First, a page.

The Swiss are responsible for directly electing their representatives through national elections that are held every four years, moreover Swiss citizens are also invited to vote on questions that they have proposed four times a year. These questions are made up of referendums as well as popular initiatives that are offered by the direct proposals of citizens. The Swiss electorate was gearing up for the vote on national, cantonal and local questions that was set to be on Sunday 25 September which would be the last day of the Global Forum. In the spirit of direct democracy, participants were invited to take part in the personalized 2022 Global Forum Ballot with a selection of this year´s real referendum questions. Global Forum participants were able to cast their votes throughout the duration of the forum at staffed info points. Anticipation grew as the votes came in throughout the forum and many eagerly awaited the results that would be presented on Sunday along-side the actual national, cantonal and local results.


Present and Future of Modern Democracy in Times of Multiple Global Crises.

We were excited to begin our first in person Global Forum on Modern Direct Democracy discussion in three years! Our opening plenary on Thursday addressed the current challenges and the future options of modern representative democracy. Linda Sulzer, the Head of the Democracy Division at Mercator Switzerland Foundation, identified the climate crisis and the era of poly-crisis as one of the main threats to modern democracy. Amid the multiple crises we face as a global community, COVID-19 and the climate crisis are some of the deadliest in history. What these crisis's share is how their effects have implications for the entire global community at large. They are calling for democracy to prove itself as the best way to solve these problems. Participants then joined numerous breakout sessions of their choice to further engage and discuss topics that ranged from “Climate on the Ballot” right through to “What digital tools we need for a transnational democracy”.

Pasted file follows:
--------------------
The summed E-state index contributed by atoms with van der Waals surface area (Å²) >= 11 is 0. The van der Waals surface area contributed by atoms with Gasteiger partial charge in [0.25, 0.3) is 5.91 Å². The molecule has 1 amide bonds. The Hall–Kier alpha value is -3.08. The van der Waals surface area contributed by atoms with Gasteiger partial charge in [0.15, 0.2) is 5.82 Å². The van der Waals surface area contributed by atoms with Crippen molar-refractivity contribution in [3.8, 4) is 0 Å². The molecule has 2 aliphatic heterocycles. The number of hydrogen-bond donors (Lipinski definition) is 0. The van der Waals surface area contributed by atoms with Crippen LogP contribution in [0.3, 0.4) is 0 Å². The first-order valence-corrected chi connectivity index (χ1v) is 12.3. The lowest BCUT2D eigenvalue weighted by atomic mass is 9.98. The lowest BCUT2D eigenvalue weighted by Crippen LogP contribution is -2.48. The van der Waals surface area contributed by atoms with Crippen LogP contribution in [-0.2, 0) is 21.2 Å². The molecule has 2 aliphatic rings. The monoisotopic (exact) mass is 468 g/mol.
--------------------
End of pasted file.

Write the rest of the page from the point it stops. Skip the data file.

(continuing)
We concluded with a networking evening that included a democracy fair and reception that set a relaxing tone to a jam packed and fruitful day.